Being that the recent movie about President Lincoln was so widely embraced, I felt that the African American lady who was so closely connected to the President and First Lady Mary Todd Lincoln would be an interesting subject to write about for Women’s History Month.
During her lifetime of eighty years, Elizabeth Keckley actually lived three lives, each sharply different from the others. First she was a slave for thirty years, suffering the floggings and other physical and mental harassment that were the lot of the slave. Then, almost as if by magic, the woman who had been a slave became Washington’s stylish modiste, serving the highest of official society and eventually becoming the seamstress and intimate friend of Mary Todd Lincoln, the nation’s high-strung First Lady. Indeed, some said that Elizabeth Keckley was the only real friend Mrs. Lincoln had in Washington. Her third life began when the Lincoln association ended. It was essentially a long period of twilight memories, from 1870 until her death in 1905. During most of this period, Keckley used her skills as a modiste and seamstress in teaching and directing the domestic arts program at Wilberforce University.
The details of her first two lives are recounted in her autobiography, "Behind the Scenes Or, Thirty Years a Slave and Four Years in the White House", a well-written interior account of slavery that also provides some perceptive insights into both the Lincoln family and Washington during the war years.
The principal interest of ‘Behind the Scenes’ is its rather detailed account of life with the Lincolns. This has proven to be of great value to historians and Lincoln specialists. But Keckley’s description of her life as a slave, although related with a certain amount of reserve and reticence, is of interest also. The reader senses the hopeless monotony of a slave’s existence, including the floggings, the tension, the conflict, the endless concern for the trivial proprieties and insipid amenities of the master-slave relationship. One also senses how quickly a slave’s life could suffer radical alteration at a master’s whim or some change in family fortunes. It was thus that, as a young woman, Keckley - then just "Lizzie" - was moved out of a warm family relationship in Virginia to a rather complicated situation in St. Louis, Missouri.
Of particular interest was Keckley’s stay in Hillsboro, North Carolina, where she not only suffered a brutal and forcible rape, which was the usual lot of a female slave, but something else even more sinister in the catalogue of slavery’s evils. For several months, a young Christian minister flogged her every Saturday because he thought it his Christian duty to induce her a demeanor more fitting for a slave. Such a perversion of Christian principles provides an interesting footnote on the psychology of the depravity of human slavery.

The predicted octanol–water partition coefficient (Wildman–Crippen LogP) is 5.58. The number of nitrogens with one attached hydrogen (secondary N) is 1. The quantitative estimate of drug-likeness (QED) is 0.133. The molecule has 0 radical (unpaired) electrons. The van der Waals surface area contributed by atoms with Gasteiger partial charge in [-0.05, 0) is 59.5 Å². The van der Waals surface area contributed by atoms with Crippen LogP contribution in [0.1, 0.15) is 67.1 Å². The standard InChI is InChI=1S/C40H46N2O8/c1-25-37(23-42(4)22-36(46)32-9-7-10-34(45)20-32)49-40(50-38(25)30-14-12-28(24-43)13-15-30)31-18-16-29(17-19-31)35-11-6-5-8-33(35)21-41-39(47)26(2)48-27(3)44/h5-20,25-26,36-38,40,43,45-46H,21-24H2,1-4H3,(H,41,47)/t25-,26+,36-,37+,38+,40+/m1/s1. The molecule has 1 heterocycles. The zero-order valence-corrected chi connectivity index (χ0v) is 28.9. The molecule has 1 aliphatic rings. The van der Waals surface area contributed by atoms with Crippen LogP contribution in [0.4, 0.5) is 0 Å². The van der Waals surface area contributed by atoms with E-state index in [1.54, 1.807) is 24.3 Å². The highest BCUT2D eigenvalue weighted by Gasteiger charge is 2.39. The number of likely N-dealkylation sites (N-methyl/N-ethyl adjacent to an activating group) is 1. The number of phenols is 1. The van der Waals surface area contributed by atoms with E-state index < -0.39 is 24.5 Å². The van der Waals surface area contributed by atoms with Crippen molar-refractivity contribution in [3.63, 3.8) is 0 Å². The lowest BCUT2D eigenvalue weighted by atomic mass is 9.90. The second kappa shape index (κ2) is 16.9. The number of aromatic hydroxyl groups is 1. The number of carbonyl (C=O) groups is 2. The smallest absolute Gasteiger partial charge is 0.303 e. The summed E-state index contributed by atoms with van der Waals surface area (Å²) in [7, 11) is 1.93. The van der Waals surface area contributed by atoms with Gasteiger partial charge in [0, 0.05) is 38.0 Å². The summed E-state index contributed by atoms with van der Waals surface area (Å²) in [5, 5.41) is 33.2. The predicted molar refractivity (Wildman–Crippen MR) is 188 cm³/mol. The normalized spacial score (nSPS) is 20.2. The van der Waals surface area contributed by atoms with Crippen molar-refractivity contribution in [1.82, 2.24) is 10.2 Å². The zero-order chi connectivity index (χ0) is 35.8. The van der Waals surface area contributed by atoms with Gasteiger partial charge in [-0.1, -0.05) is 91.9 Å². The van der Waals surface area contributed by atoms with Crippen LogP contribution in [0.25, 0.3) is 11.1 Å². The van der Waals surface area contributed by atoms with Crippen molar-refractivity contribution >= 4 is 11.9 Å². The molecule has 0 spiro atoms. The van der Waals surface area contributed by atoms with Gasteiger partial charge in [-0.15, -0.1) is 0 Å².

After Keckley moved into the White House in 1860, her life style changed. To President Lincoln, she became "Madame Elizabeth". The flogging scars on her back were hidden from view by her stylish clothing, and all that Washington saw was a distinguished and graceful woman of great charm and social tact. As she recounts so well, one needed great social tact to be the friend of Mary Todd Lincoln. Indeed, much of this part of ‘Behind the Scenes’ almost amounts to an extended psychograph of America’s most puzzling First Lady, particularly the long account of Mrs. Lincoln’s pathetic attempt to sell her clothes and jewelry following her husband’s tragic death.
During her White House years, Keckley labored on behalf of the Union war effort. Of particular concern to her was the pitiable plight of the ex-slaves or Contrabands who flocked into the capital city. So, in early 1862, she became the founder and president of the Contraband Relief Association and traveled to New York and Boston to raise funds for this organization. She made the utmost sacrifice to the war effort when her only son, George Keckley, was killed in action as a Union soldier in Missouri.
To me, Elizabeth Keckley’s life story would make a very interesting movie due to her close association to the Lincolns. Anyone interested in finding out more about her life should read her autobiography, "Behind the Scenes Or, Thirty Years a Slave and Four Years in the White House". I know that I’m going to search for it.
This information was obtained from "Black Writers of America: A Comprehensive Anthology" by Richard Barksdale and Keneth Kinnamon.
Thanks goes out to my son, William, for leaving this book with me. After thirty years I’m finally seriously reading it. Wow! Better late than never! This is Lillie’s Point of View!